Holidays on credit

The research also reveals that more consumers will ignore austerity and splash out on overseas holidays in 2014 using their credit card to pay the bill. In addition to retail spend on credit cards, travellers will rack up a bill of almost £9 billion this year booking trips overseas and spending when they get there. This is £641 million (8%)more than in 2013 when holidays booked using credit cards and spend whilst overseas totalled £8.3 billion. Again, for 11% of these holiday makers who make the minimum repayment each month, they could still be paying for a £1,000 holiday in 2039 unless they transfer their balance regularly to the next 0% deal.

Alternative payment methods

However, it is clear that old habits die hard as spending on debit cards has almost doubled (45%) from 2007 to 2014, compared to just 11% on credit. Despite a greater rise in credit card spending for 2014, we are still expected to spend 30% less on credit than debit, so although there was a definite shift in consumer spending habits over the past 12 months consumers still remain wedded to their debit cards. Meanwhile, as spending on debit and credit cards continues to rise, consumers are leaving the house with less cash in their wallets as retail figures project a 1% decline since 2013 and nearly a 5% decline in the use of cheques.

Will Becker, CEO and co-founder of comments: “Although consumer confidence isn’t increasing at the same rate experienced during the summer months last year, it seems people feel assured enough that they will be able to repay the money they borrow on credit cards. Consumers are also seeing inflation and unemployment levels falling, the housing market flourish under the help to buy scheme, property prices rising and a general upturn in the country’s key growth indicators. All of these things make people feel better about spending.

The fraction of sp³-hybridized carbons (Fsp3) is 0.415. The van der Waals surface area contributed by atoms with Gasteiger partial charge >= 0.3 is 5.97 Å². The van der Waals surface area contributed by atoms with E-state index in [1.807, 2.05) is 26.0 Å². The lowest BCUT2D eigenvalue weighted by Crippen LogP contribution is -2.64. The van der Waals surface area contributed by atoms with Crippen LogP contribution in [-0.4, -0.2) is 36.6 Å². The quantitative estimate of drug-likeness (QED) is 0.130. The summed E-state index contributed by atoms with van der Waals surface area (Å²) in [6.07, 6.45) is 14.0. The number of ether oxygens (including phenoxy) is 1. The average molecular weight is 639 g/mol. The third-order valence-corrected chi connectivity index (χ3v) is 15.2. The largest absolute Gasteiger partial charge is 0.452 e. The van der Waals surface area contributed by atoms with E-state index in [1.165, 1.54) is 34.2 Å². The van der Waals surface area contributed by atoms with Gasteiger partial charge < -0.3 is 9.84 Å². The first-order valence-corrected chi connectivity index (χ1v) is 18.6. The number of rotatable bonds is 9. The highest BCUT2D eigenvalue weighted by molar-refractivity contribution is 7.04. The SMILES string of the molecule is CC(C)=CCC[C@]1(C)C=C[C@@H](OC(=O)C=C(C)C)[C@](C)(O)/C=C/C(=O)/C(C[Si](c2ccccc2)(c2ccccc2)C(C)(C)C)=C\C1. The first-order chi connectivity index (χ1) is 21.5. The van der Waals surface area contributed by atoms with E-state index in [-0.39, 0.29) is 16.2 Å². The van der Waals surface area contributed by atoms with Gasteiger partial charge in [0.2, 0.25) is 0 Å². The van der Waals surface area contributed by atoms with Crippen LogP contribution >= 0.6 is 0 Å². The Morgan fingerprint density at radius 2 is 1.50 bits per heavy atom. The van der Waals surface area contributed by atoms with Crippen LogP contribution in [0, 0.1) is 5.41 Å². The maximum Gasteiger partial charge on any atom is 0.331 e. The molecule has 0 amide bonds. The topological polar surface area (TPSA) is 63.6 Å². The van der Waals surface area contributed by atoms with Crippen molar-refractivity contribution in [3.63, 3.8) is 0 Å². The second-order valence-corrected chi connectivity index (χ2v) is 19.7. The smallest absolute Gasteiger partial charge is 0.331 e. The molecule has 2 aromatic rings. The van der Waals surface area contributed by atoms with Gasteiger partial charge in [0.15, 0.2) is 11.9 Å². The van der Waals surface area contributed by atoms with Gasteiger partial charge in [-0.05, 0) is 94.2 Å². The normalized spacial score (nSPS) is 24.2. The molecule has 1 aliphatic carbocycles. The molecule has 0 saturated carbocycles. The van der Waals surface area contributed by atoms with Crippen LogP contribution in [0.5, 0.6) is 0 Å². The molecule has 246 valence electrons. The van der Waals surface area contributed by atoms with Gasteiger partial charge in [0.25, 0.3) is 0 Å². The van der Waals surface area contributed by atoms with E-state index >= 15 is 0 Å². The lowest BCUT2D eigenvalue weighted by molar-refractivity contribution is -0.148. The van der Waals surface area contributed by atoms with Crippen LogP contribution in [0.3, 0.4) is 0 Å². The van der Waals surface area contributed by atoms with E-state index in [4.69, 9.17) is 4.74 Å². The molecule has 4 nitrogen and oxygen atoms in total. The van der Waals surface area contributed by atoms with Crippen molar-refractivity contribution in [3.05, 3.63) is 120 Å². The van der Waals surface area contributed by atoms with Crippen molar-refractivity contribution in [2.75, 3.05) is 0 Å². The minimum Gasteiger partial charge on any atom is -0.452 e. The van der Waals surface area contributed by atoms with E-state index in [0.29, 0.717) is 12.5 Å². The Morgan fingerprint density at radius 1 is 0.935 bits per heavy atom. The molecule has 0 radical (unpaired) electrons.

“However, with overall retail spending expected to increase by 3.4% this year, a rise which by far outstrips wage inflation at just 0.8%[5], it’s inevitable we will see more people reach for their credit card to pay for this additional spend. My concern is that overall retail growth is being fuelled in part by consumer credit rather than productivity and wage increases and we could see personal debt levels increase towards the 2007 peak. Credit card transactions however still account for just 26% of all retail spend as 37% of consumers prefer to use debit cards and most surprisingly, 31% opt for cash.”

To research the best credit card deals available, visit  The website enables consumers to see exactly how much money they will earn or save by switching to the best deals based on annual spend, borrowing and repayments. It also identifies which of these deals consumers are actually eligible for currently a major inefficiency with rejection rates hitting 70%.


About, launched in 2007, is the UK’s leading credit-focussed comparison website which sets out to make it simpler for consumers to compare credit cards, loans and mortgages. With a revolutionary approach to credit comparison, uses exceptional comparison tools to empower people to make better financial choices.

Notes to Editors:

1. Retail spend includes the sale of tangible goods to consumers. This doesn’t include services, catering, restaurants, holidays or travel. It also excludes sales of repairs of cars. The only exception to this is fuel purchases.

2. All research and analysis is based on market analysis carried out by Professor Joshua Bamfield from the Centre for Retail Research (CRR). The results are derived from published national and international retail and economic data, BRC, Euromonitor and Mintel, previous studies by CRR, and a survey of 50 large retailers across Europe. All figures are quoted in value terms wherever possible at current prices with no seasonal adjustments.

3. GfK consumer confidence index – 20/12/2013

4. UK Plastics cards 2013

5. ONS: Overseas travel and tourism – Jan 2014, unemployment figures, ONS Average Weekly Earnings October 2013.

6. Property prices set to rise by 8%.